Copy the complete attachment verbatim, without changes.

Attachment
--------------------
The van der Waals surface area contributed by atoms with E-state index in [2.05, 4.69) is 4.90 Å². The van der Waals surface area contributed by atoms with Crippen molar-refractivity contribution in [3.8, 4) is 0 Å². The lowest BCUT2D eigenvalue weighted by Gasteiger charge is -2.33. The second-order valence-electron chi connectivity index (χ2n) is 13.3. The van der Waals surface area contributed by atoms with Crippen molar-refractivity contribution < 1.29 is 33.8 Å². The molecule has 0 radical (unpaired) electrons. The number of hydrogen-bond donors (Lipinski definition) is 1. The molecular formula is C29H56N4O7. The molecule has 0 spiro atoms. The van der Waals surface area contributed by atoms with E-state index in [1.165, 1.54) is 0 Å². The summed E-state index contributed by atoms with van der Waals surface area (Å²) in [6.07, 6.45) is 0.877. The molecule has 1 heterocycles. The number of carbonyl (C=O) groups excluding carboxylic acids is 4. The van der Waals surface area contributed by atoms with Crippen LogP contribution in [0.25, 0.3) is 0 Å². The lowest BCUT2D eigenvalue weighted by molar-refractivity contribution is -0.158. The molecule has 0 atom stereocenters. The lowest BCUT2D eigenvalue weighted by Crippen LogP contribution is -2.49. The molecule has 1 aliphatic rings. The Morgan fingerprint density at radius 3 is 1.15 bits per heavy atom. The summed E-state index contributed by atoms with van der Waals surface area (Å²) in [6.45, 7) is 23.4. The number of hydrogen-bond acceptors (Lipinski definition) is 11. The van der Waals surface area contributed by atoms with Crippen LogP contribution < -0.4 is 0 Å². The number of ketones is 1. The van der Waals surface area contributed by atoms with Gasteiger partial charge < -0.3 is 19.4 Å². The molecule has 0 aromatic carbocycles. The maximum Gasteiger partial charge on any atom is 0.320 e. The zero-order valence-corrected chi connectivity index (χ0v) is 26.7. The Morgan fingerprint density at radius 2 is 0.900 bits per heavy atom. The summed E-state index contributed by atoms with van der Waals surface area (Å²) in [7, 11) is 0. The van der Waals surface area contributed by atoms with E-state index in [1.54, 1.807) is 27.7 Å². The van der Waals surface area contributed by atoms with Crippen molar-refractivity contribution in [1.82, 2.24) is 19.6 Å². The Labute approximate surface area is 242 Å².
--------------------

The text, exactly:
The van der Waals surface area contributed by atoms with E-state index in [2.05, 4.69) is 4.90 Å². The van der Waals surface area contributed by atoms with Crippen molar-refractivity contribution in [3.8, 4) is 0 Å². The lowest BCUT2D eigenvalue weighted by Gasteiger charge is -2.33. The second-order valence-electron chi connectivity index (χ2n) is 13.3. The van der Waals surface area contributed by atoms with Crippen molar-refractivity contribution < 1.29 is 33.8 Å². The molecule has 0 radical (unpaired) electrons. The number of hydrogen-bond donors (Lipinski definition) is 1. The molecular formula is C29H56N4O7. The molecule has 0 spiro atoms. The van der Waals surface area contributed by atoms with E-state index in [1.165, 1.54) is 0 Å². The summed E-state index contributed by atoms with van der Waals surface area (Å²) in [6.07, 6.45) is 0.877. The molecule has 1 heterocycles. The number of carbonyl (C=O) groups excluding carboxylic acids is 4. The van der Waals surface area contributed by atoms with Crippen LogP contribution in [0.25, 0.3) is 0 Å². The lowest BCUT2D eigenvalue weighted by molar-refractivity contribution is -0.158. The molecule has 0 atom stereocenters. The lowest BCUT2D eigenvalue weighted by Crippen LogP contribution is -2.49. The molecule has 1 aliphatic rings. The Morgan fingerprint density at radius 3 is 1.15 bits per heavy atom. The summed E-state index contributed by atoms with van der Waals surface area (Å²) in [6.45, 7) is 23.4. The number of hydrogen-bond acceptors (Lipinski definition) is 11. The van der Waals surface area contributed by atoms with Crippen LogP contribution < -0.4 is 0 Å². The number of ketones is 1. The van der Waals surface area contributed by atoms with Gasteiger partial charge < -0.3 is 19.4 Å². The molecule has 0 aromatic carbocycles. The maximum Gasteiger partial charge on any atom is 0.320 e. The zero-order valence-corrected chi connectivity index (χ0v) is 26.7. The Morgan fingerprint density at radius 2 is 0.900 bits per heavy atom. The summed E-state index contributed by atoms with van der Waals surface area (Å²) in [7, 11) is 0. The van der Waals surface area contributed by atoms with E-state index in [1.54, 1.807) is 27.7 Å². The van der Waals surface area contributed by atoms with Crippen molar-refractivity contribution in [1.82, 2.24) is 19.6 Å². The Labute approximate surface area is 242 Å².